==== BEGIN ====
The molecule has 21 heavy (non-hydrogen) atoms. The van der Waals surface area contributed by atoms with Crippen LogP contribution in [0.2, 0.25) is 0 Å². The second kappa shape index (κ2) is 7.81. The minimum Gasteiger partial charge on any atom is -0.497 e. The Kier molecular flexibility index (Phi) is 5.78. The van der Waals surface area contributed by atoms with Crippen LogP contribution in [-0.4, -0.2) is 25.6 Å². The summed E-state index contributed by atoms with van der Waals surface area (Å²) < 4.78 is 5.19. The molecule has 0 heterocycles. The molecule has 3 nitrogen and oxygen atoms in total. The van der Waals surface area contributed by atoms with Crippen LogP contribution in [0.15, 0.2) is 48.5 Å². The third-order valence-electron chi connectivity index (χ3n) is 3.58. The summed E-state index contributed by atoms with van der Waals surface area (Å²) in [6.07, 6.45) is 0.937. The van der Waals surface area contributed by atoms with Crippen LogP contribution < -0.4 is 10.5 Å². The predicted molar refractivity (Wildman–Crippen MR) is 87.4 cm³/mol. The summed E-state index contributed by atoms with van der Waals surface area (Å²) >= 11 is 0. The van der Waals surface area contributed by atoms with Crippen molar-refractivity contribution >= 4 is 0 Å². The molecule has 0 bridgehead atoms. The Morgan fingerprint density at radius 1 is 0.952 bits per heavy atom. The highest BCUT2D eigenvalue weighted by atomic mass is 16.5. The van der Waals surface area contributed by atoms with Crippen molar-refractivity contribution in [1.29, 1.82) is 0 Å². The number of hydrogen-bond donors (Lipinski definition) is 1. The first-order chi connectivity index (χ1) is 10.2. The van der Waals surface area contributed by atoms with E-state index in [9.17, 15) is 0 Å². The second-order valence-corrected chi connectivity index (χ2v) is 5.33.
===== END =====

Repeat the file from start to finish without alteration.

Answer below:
The molecule has 21 heavy (non-hydrogen) atoms. The van der Waals surface area contributed by atoms with Crippen LogP contribution in [0.2, 0.25) is 0 Å². The second kappa shape index (κ2) is 7.81. The minimum Gasteiger partial charge on any atom is -0.497 e. The Kier molecular flexibility index (Phi) is 5.78. The van der Waals surface area contributed by atoms with Crippen LogP contribution in [-0.4, -0.2) is 25.6 Å². The summed E-state index contributed by atoms with van der Waals surface area (Å²) < 4.78 is 5.19. The molecule has 0 heterocycles. The molecule has 3 nitrogen and oxygen atoms in total. The van der Waals surface area contributed by atoms with Crippen LogP contribution in [0.15, 0.2) is 48.5 Å². The third-order valence-electron chi connectivity index (χ3n) is 3.58. The summed E-state index contributed by atoms with van der Waals surface area (Å²) in [6.07, 6.45) is 0.937. The van der Waals surface area contributed by atoms with Crippen LogP contribution < -0.4 is 10.5 Å². The predicted molar refractivity (Wildman–Crippen MR) is 87.4 cm³/mol. The summed E-state index contributed by atoms with van der Waals surface area (Å²) >= 11 is 0. The van der Waals surface area contributed by atoms with Crippen molar-refractivity contribution >= 4 is 0 Å². The molecule has 0 bridgehead atoms. The Morgan fingerprint density at radius 1 is 0.952 bits per heavy atom. The highest BCUT2D eigenvalue weighted by atomic mass is 16.5. The van der Waals surface area contributed by atoms with Crippen molar-refractivity contribution in [1.29, 1.82) is 0 Å². The number of hydrogen-bond donors (Lipinski definition) is 1. The first-order chi connectivity index (χ1) is 10.2. The van der Waals surface area contributed by atoms with E-state index in [9.17, 15) is 0 Å². The second-order valence-corrected chi connectivity index (χ2v) is 5.33.